Seasonal home maintenance is something home owners know needs to be done, especially for cooler weather. Just by doing these easy little things can avoid potential issues.
What are the best ways to prepare your home for the fall? Here are our top 10 fall home maintenance tips!
1. Furnace Maintenance
Your furnace should be serviced at least once a year. It’s best to do it in the early fall, before you need to turn it on for the winter. This ensures that it’s operating properly and efficiently, and that there are no dangerous issues that have gone unnoticed, like carbon monoxide leaks due to a cracked heat exchanger.
There are a few different things you can do to prepare your furnace for the fall and winter, like:
- Change the air filter – Your air filter is easy to access, and should be changed about every 3-6 months. If you have pets or live in a dusty climate, you may want to replace it even more regularly than this.
- Clean the combustion chamber – Using a wire brush and a shop vacuum, you can remove carbon buildup from the combustion chamber, which prevents corrosion and allows for a longer furnace life, and better energy efficiency.
- Inspect the flue – The flue is the pipe that sends exhaust outside of your home. You can inspect it and check for leaks, sealing any small leaks with foil tape. Large leaks and corrosion may require you to replace the flue.
- Clean floor vents – You should clean your floor registers with a vacuum every year, to make sure that they are not blocked, and that debris does not fall into the furnace.
These are easy enough for just about anyone to do, and performing these steps on your own can save you some money.
2. Weatherproof Your Doors
Weatherproofing a door is the process of examining the weather stripping and gaps in your doors, in order to determine if they may cause leaks or a draft, and then replacing weather stripping and other elements, as necessary.
First, inspect the door. If you can see light coming through, chances are its drafty – and needs to be weatherproofed. Then, you can use caulk to fill up minor gaps, or use backer rod to fill in larger gaps. You also may want to replace damaged weather stripping on the interior or exterior of the door.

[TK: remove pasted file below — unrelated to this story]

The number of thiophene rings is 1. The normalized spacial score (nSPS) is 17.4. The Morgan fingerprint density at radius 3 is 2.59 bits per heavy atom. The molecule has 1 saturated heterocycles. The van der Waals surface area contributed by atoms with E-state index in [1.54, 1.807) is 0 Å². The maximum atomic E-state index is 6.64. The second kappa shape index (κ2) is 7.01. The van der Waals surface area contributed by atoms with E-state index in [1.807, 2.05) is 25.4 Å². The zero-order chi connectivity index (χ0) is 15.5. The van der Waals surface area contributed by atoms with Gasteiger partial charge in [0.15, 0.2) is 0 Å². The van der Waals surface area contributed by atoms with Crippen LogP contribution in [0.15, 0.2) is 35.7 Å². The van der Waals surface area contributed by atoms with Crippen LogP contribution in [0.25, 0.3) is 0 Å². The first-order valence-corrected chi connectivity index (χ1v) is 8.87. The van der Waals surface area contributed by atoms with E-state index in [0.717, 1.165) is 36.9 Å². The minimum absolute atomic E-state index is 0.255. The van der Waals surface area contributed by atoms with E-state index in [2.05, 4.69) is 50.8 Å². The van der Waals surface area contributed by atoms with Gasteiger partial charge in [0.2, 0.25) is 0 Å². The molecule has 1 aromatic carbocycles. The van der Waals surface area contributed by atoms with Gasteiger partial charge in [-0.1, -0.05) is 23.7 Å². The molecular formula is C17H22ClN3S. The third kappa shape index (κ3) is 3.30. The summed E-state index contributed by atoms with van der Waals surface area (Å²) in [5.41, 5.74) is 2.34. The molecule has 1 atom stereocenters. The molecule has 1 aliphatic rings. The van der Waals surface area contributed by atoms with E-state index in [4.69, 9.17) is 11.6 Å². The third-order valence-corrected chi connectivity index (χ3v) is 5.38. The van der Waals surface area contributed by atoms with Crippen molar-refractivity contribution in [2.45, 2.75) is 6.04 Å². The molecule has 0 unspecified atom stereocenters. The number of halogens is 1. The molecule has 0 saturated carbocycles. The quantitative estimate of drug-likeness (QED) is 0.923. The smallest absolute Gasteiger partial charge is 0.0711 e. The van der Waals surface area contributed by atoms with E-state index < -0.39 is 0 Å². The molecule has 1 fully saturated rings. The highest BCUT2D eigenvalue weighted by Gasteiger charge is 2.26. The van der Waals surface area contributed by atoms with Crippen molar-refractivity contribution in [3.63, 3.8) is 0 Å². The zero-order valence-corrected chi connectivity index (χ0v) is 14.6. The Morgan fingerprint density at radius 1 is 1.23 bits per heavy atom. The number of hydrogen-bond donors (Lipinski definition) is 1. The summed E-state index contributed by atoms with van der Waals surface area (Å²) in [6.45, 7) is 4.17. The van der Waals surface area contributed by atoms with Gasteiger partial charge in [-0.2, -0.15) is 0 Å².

Want to weatherproof your doors yourself? Here’s a comprehensive guide on what you’ll need to do!
Weatherproofing helps prevent water from getting into your home, and also eliminates drafts which can reduce the effectiveness of your heating systems, and raise your utility bills.
Weatherproofing also can help prevent damage to the subfloor below your exterior doors. If moisture and dampness get inside, it can eat away at the floor material, and cause issues like mold and mildew.
A properly weatherproofed door won’t need to be redone for several years, but if you live in a harsh climate, you may need to replace weatherproofing more often.
It’s best to simply examine your doors every year. If you notice gaps or drafts, you may need to weatherproof your doors again. If you don’t notice any issues, you’re good to go for another year!
With these simple tips, you can make sure that your weatherproofing lasts longer – and that you won’t have to keep redoing your doors every year.
3. Clean Your Gutters
Your home needs regular maintenance to keep it safe and in good condition, and gutter cleaning is one of the most important steps. Clogged gutters can damage your roof and cause leaks, cause ice damming in the winter, or even lead to foundation issues.
So grab a ladder, a plastic bag or a bucket, and get up to the roof! Make sure to stay safe on the ladder, and place it safely and securely. You may be able to walk on your roof if it’s not steeply pitched, but it’s usually better to stay on the ladder.
Grab all the debris from your gutters and dump it in your bucket or bag, and flush the gutter by using a hose. Repeat until all your gutters are clean. Once you get used to it, it should only take you an hour or so.
It’s usually recommended to do it twice a year – once in the late spring, and once in the early fall. However, if you live in an area without too many trees, you may be able to do it just once a year. Conversely, if you live underneath pine trees, or in a heavily forested area, you may want to clean your gutters every 3 months to ensure they don’t get clogged.
4. Flush Your Hot Water Heater
Flushing your water heater can help remove sediment from the tank, and prolong its lifespan, and fall is the perfect time to do this.